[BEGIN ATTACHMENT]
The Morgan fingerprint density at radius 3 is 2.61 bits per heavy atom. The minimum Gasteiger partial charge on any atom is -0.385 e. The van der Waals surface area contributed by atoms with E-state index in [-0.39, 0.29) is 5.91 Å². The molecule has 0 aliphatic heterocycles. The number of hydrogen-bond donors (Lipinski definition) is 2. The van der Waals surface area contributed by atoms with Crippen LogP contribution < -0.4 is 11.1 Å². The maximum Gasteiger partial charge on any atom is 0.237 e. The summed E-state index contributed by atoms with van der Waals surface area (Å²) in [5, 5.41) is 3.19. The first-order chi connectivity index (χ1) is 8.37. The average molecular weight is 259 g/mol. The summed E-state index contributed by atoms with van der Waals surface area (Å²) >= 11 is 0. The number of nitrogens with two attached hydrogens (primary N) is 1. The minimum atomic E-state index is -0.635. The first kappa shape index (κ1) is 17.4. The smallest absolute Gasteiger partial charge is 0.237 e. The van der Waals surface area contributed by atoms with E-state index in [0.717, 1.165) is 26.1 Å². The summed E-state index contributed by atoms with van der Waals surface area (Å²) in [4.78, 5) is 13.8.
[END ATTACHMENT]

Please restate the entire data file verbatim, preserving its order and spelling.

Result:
The Morgan fingerprint density at radius 3 is 2.61 bits per heavy atom. The minimum Gasteiger partial charge on any atom is -0.385 e. The van der Waals surface area contributed by atoms with E-state index in [-0.39, 0.29) is 5.91 Å². The molecule has 0 aliphatic heterocycles. The number of hydrogen-bond donors (Lipinski definition) is 2. The van der Waals surface area contributed by atoms with Crippen LogP contribution < -0.4 is 11.1 Å². The maximum Gasteiger partial charge on any atom is 0.237 e. The summed E-state index contributed by atoms with van der Waals surface area (Å²) in [5, 5.41) is 3.19. The first-order chi connectivity index (χ1) is 8.37. The average molecular weight is 259 g/mol. The summed E-state index contributed by atoms with van der Waals surface area (Å²) >= 11 is 0. The number of nitrogens with two attached hydrogens (primary N) is 1. The minimum atomic E-state index is -0.635. The first kappa shape index (κ1) is 17.4. The smallest absolute Gasteiger partial charge is 0.237 e. The van der Waals surface area contributed by atoms with E-state index in [0.717, 1.165) is 26.1 Å². The summed E-state index contributed by atoms with van der Waals surface area (Å²) in [4.78, 5) is 13.8.